Architect Matt Gibson drew inspiration from mid-century Modernist architecture in Brazil for the style of this concrete and stone residence in a Melbourne suburb .
Gibson, who has studios in the two Sydney and Melbourne, created Concrete Residence to offer the residence for the household of a industrial builder specialising in masonry.
This client requested a house developed from concrete and stone palette, but also asked for it to reference the architecture of Brazilian Modernists such as Oscar Niemeyer, Lucio Costa and Paulo Mendes Da Rocha – whose perform usually functions daring kinds, protruding volumes and raw concrete surfaces.
“Concrete House utilises concrete as a key building materials and the defining component of the building’s architecture – in so carrying out expressing the proprietor and his craft,” stated the studio.
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“With nods to the wanted mid-century modernist short, the compositional palette – along with the use of the client’s specially sourced stone on the exterior – is developed distinct to client needs,” it additional.
The house comprises a pair of horizontally lying two-storey blocks made from concrete, wood and stone, which have been placed side by side.
Residing spaces on the lower and upper floors are positioned in the block nearest the rear garden, while bedrooms and entrance points encounter the street.
The house is set ten metres away from the edge of the street. An opaque wooden display runs along this front facade at ground level to provide privacy.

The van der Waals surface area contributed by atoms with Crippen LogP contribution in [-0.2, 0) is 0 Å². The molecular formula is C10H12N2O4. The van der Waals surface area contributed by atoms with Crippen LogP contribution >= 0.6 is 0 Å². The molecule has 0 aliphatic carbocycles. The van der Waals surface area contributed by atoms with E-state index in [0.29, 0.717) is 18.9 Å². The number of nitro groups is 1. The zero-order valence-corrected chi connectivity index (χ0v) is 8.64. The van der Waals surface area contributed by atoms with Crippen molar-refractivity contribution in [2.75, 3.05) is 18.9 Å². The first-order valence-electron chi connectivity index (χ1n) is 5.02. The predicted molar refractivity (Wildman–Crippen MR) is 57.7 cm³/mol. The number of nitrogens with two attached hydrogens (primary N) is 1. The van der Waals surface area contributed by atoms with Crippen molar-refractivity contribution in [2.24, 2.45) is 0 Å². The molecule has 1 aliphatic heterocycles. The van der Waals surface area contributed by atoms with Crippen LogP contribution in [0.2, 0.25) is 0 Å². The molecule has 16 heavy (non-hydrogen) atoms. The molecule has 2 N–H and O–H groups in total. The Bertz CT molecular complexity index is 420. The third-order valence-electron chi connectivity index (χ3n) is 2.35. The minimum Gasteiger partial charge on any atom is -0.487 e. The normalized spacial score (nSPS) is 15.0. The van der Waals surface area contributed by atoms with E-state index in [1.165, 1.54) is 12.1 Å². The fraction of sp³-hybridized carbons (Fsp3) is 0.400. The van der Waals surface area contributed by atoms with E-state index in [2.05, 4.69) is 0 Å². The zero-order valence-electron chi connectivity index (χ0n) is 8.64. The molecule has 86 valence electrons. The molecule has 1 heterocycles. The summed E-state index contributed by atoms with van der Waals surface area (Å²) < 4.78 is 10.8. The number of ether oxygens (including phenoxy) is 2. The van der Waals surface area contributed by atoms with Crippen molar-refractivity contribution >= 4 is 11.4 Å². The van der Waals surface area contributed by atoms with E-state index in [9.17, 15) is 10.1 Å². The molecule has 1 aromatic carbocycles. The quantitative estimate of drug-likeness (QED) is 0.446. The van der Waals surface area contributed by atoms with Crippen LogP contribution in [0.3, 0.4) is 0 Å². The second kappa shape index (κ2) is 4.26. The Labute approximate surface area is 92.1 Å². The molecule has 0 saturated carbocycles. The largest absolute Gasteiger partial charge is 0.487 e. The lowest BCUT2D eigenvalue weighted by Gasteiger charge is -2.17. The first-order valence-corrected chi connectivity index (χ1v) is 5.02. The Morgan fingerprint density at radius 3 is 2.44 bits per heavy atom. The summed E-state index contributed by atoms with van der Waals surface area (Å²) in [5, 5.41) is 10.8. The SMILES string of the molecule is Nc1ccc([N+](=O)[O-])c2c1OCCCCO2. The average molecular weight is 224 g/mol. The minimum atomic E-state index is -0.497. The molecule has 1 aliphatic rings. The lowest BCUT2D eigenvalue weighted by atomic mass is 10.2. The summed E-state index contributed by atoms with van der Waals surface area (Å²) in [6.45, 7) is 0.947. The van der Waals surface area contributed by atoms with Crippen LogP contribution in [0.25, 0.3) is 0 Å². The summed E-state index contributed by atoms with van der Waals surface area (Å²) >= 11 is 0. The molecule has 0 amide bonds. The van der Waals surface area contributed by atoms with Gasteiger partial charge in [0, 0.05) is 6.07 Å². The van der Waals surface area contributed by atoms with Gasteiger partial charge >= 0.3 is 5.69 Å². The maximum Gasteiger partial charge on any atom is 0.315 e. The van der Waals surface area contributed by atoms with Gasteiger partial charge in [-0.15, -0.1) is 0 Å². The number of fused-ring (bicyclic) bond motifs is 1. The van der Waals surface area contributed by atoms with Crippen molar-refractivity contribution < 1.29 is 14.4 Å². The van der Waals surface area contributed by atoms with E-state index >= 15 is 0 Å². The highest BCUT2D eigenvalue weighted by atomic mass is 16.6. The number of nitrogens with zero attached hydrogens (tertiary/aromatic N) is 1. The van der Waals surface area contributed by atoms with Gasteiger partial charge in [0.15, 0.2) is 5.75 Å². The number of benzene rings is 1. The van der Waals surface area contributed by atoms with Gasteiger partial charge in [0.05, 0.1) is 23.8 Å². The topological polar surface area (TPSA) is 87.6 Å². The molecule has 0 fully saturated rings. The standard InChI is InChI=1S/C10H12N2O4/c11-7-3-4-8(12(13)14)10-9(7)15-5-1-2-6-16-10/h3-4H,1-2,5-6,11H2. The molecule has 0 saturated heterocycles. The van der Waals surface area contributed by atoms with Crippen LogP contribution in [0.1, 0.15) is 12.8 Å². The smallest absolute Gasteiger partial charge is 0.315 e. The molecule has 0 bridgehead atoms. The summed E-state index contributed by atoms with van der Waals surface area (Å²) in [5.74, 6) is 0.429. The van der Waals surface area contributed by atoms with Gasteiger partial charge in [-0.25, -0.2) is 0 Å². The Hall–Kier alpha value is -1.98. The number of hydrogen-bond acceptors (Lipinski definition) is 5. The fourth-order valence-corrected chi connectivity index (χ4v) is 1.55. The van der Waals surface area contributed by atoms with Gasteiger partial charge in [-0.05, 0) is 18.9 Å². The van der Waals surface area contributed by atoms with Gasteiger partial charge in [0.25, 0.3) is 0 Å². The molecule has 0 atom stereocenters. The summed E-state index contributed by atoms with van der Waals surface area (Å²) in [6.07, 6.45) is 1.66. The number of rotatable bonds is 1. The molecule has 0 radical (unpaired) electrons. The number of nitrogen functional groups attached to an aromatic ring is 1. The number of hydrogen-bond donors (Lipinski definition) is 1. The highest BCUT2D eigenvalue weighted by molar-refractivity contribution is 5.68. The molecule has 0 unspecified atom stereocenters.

The entrance to the house is situated in this facade, as is a large lift that can be used to reduced the client’s car into an underground parking room.
A concrete block somewhat overhangs the reduce floor. Two wide windows sunk into deep faceted frames bracket the block to the front and rear.
“The tapered concrete kind offers a lens to maximise views to the two front and rear whilst east and west elevations are windowless and restrict sight lines to neighbours,” said the crew.
Inside, a double-height residing area with an integrated concrete chimney breast is set at the heart of the house.
Glazed doors link the lounge to the back backyard, which was made by Australian landscape architect Rick Eckersley. It functions pockets of planting set into concrete patios, as properly as a tennis court and a swimming pool.
“Vertical and horizontal material connections are woven by means of the interiors,” added the staff. “White plaster, used for sensible functions, is interspersed amongst timber, stone and concrete making it possible for a organic backdrop for the clients’ way of life, furnishings and artwork.”
“Formally easy, lofty and airy, the primary spaces are reminiscent of mid-century Modernist materials and compositional qualities – particularly Brazilian Modernism.”
This primary residing area is ignored by a smaller snug on the upper floor, which also attributes three bedrooms. A decked balcony runs along the garden-dealing with facade.
The house shares several qualities with many just lately completed houses in Brazil, from Casa Cubo by Studio MK27, which features a living space that seems to have no walls, to a bulky concrete residence Isay Weinfeld designed for a graphic designer in São Paulo.
Photography is by Shannon McGrath.
Ground floor prepare 1st floor prepare Area one particular Area two Section three Section 4